FEMA Provides over $2-Million in Disaster Relief to Hopkins County for May, 2015 Storm Damage

Hopkins County will receive $2,098,103.80 from the Federal Emergency Management Agency (FEMA) to assist with county road repair. Each precinct will share in this according to the specific damage from flooding and storm damage that occurred in May, 2015, according to Hopkins County Judge Robert Newsom and the four county commissioners who spoke during a news conference at the Courthouse Monday morning at 9 a.m. following their weekly court meeting.

commissionersThe County has sought the money from FEMA since the May 2015 storms that produced heavy rainfall and flooding that damaged a number of roads. Newsom said the commissioners had worked together with FEMA representatives to qualify for the provided funds. Newsom praised commissioners for their work on local roads and their commitment to utilizing funds available in a prudent manner.

Precincts 1 and 2 sustained the greatest damage and will receive the greater amount. Precinct 1 will receive $859,014.28 with Precinct 2 receiving $767,702.05. Precinct 3 will receive $235,847.00 and Precinct 4, $235,541.47.

Commissioner Precinct 1, Beth Wisenbaker said this one a time when FEMA stepped up to assist with disaster relief. She pointed out that funds for each precinct represented a 75-25 percent split. The FEMA funds represent 75% of the money that will be spent on road repair and the precinct will provide 25%. The 25% provided by the county can utilize manpower and hours worked as specific funds used. She called the work with FEMA challenging, yet pleasant. She thanked the FEMA crew for seeing the road damage through the eyes of the local commissioner and residents. Wisenbaker asked that everyone remember each commissioner has only a six man crew to do the work and that the work must be performed within the GPS coordinates that FEMA has established as the section of road funded. Wisenbaker asks that everyone know that the GPS coordinates will make much of the work look like patchwork. This is mandated by FEMA.

“This is not going to fix every road in Precinct 2,” said Mike O’Dell, commissioner. He stated that he had taken FEMA down some roads that they said they would not fund to repair. “Theydo not fix potholes,” according to O’Dell. He said a lot of oil mix and gravel have washed away that the county will not get back. He asked for patience as he seeks to repair the roadways.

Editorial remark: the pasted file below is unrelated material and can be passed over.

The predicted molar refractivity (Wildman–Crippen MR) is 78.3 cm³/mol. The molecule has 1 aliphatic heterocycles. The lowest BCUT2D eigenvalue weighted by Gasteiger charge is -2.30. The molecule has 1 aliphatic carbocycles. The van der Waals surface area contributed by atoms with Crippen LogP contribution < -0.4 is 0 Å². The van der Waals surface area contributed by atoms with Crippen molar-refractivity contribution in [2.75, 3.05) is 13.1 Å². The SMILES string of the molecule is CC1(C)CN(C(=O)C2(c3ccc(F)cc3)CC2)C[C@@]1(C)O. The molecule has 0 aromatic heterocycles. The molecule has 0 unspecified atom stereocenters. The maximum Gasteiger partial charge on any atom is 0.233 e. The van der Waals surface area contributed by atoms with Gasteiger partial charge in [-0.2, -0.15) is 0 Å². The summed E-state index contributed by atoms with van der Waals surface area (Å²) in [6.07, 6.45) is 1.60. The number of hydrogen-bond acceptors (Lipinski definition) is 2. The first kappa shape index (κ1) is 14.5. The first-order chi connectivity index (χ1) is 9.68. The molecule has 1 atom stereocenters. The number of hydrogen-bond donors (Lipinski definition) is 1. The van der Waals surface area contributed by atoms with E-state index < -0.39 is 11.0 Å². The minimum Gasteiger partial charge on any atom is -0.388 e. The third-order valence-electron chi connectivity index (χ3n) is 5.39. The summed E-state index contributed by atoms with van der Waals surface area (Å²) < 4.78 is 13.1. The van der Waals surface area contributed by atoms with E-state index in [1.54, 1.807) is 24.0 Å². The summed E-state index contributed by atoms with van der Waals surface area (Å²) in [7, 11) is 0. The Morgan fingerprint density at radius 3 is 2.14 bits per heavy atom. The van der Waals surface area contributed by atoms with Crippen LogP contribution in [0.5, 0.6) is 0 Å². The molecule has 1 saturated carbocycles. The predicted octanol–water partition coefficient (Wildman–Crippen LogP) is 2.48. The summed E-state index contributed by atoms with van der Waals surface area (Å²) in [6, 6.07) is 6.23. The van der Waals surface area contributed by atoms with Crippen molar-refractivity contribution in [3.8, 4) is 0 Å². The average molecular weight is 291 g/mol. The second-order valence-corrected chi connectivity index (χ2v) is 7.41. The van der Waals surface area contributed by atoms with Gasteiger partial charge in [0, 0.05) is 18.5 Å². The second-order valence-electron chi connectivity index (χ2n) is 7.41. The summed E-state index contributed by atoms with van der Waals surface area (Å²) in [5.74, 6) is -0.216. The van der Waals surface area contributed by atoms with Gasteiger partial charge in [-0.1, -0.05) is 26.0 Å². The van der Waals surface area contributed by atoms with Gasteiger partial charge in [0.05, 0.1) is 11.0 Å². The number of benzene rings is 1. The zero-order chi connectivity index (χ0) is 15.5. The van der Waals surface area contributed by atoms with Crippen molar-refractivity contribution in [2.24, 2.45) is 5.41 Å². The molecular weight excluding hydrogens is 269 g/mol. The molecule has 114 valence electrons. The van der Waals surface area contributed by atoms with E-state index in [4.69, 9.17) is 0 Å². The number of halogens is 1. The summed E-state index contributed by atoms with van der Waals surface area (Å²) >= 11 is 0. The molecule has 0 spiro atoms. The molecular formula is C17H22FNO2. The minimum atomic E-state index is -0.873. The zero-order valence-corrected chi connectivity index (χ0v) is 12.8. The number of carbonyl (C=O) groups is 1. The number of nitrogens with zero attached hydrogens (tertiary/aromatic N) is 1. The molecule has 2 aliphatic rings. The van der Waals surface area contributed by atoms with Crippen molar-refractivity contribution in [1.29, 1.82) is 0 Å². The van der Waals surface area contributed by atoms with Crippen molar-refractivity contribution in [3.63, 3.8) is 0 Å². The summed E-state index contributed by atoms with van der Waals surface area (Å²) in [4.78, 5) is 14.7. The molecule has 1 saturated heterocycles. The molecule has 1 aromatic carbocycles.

Wade Bartley, Commissioner Precinct 3, said this will give relief to the annual budget of each precinct and that he and crews are awaiting good weather to repair the roads.  He stated that it takes $60,000 to $70,000 to repair a mile of county road, so the funds received will not go far but it will help.

Commissioner Precinct 4 Danny Evans said everything helps when you are operating on a tight budget. Evans said the rainfall amounts should have been considered when looking at pothole damage on County Roads. Evans stated that 50-60 percent of the work needed in his precinct had been performed. Money that he will receive will go back into his budget with the exception of the few areas remaining to be repaired.

Evans may have much of his work but for other commissioners there is still much to do. Funding was need in Precincts 1 and 2 due to the great amount of damage in the south section of the county. For Precinct 3, some work has been completed but much awaits, according to Bartley.

Judge Newsom pointed out that a number of area counties did not seek the FEMA funding due to the amount of paperwork. However, Newsom pointed out that local commissioners worked hard to achieve the funding. He stated that now the county will begin again as they seek FEMA funds for the December 26 and 27, 2015 storm damage. All new paperwork and all new meetings are now underway, although the funds that will be received this go-round will be less than the current amount received.



Author: Staff Reporter

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